# Trying to make compelling plot for classification results with python

I've been working on a classification problem and have some good results, but now I struggle with trying to put together a good plot to illustrate the probabilities for each prediction. Here is my current data:

import numpy as np
import pandas as pd
import matplotlib.pyplot as plt

prob    actual  pred    correct
0   0.460200    0   0   1
1   0.548478    1   1   1
2   0.270609    0   0   1
3   0.686557    0   1   0
4   0.527935    0   1   0
5   0.098687    0   0   1


I've been able to create a bar chart with probabilites using this code:

plt.bar(np.arange(len(voting_predictions[:,1])), voting_predictions[:,1])
plt.xlabel("record number")
plt.ylabel("probability")
plt.title("Classification Probabilities")
plt.show()


However, I'm thinking there has to be a better way to include more information and a key. I'd like the "correct" labels to be clear to see, so from a visual standpoint you can see how the probabilities relate to a correct classification.

What piece of information are you trying to convey by presenting this plot? That determines what an appropriate plot type would be.

The bar chart you show in your question would be useful if the specific indices of the probabilities are important - for example, if there could be something special about e.g. indices 504-559 and a person would want to see what probabilities go with those indices - but I suspect that's not the case. It's more likely that you're interested in how the probabilities correlate with actual results. To show that, you could start with a simple scatter plot with probability on the horizontal axis and actual result on the vertical axis. It also helps if you use different colors (and perhaps slightly different symbols) for actual results of 0 and 1. Here's a primitive example:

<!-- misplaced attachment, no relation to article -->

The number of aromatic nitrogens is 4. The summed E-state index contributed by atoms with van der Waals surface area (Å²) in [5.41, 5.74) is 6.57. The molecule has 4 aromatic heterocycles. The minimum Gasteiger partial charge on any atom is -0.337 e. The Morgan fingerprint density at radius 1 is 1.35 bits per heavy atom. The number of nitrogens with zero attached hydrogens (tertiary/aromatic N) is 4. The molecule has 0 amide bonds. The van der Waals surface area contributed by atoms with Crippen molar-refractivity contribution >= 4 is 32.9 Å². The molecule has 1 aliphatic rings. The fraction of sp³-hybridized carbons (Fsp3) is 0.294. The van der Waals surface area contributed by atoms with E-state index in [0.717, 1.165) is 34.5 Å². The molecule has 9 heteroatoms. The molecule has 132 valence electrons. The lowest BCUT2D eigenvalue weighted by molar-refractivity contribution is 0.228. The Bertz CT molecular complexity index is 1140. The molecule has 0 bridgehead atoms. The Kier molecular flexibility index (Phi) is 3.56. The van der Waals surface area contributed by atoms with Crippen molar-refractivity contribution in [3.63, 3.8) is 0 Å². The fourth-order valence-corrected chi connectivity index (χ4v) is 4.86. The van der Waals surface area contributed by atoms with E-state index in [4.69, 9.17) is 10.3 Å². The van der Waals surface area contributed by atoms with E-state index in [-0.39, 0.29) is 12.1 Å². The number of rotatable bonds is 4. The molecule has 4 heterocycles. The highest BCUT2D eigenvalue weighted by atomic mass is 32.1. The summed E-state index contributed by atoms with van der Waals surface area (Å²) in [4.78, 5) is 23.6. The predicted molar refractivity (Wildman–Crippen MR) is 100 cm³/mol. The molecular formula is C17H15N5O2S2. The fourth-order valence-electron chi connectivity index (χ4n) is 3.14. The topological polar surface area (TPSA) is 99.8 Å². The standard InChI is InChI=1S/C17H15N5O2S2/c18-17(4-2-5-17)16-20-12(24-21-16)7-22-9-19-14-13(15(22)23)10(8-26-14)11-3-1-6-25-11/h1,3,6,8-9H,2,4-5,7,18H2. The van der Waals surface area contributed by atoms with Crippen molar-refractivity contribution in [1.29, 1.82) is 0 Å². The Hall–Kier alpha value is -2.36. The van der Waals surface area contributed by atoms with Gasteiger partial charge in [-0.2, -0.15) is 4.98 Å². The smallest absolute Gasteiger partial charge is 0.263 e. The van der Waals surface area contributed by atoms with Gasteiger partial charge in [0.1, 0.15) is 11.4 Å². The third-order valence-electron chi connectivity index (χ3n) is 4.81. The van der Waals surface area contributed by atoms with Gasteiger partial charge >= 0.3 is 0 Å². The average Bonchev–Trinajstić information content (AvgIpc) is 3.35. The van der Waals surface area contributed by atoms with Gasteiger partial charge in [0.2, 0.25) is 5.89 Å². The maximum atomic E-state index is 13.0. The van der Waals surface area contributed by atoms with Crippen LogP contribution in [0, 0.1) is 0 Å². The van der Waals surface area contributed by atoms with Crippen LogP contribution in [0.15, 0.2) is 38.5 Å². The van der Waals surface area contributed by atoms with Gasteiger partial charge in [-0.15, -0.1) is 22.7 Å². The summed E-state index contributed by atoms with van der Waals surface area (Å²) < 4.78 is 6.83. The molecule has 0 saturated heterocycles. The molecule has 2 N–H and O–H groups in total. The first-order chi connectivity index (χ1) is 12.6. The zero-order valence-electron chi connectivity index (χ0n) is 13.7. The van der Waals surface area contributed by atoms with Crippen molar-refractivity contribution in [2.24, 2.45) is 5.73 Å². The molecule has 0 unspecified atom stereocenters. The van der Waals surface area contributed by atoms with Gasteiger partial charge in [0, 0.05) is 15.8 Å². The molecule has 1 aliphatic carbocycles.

Another option to show nearly the same information would be to group the probabilities into ranges and plot a histogram showing how many 1 results fall in each range. This better conveys how narrow the crossover from 0 to 1 predictions is.

If all you want to convey is how many predictions of each type were correct vs incorrect, then the confusion matrix recommended by StatsSorceress might be a better choice, since it more directly presents that information. You could "decorate" it as a heatmap, if you think that would enhance the impact (i.e. if this is targeted at less numerically-minded people or it fits with an overall graphical theme), but that probably doesn't make much of a difference.

It's really rare that you'd show a plot of the probabilities for each example in your set. Are you sure you want to do this? A better presentation might be a confusion matrix. Here's how it works:

1) The columns are the true class labels

2) The rows are the predicted classes

3) Along the right hand side of the plot you can show the probability of correctly assigning to a class (or the classification error, if you prefer).

For example, say I have three classes in my dataset. I have 10 examples of each class, so 30 examples total.

My classification results from my model are:

8 of the 10 examples in class 1 were correctly labelled; 1 was misclassified to class 2 and 1 was misclassified to class 3.

7 of the 10 examples in class 2 were correctly labelled; 3 were misclassified to class 3.

9 of the 10 examples in class 3 were correctly labelled; 1 was misclassified to class 2.

Then my confusion matrix looks like this:

$\begin{bmatrix} 0.8 & 0.1 & 0.1 \\ 0.0 & 0.7 & 0.3 \\ 0.0 & 0.1 & 0.9 \end{bmatrix}$

And along the right hand side of my confusion matrix I can include the classification error: 0.2 for class 1; 0.3 for class 2; 0.1 for class 3.

Notice the rows must add to 1.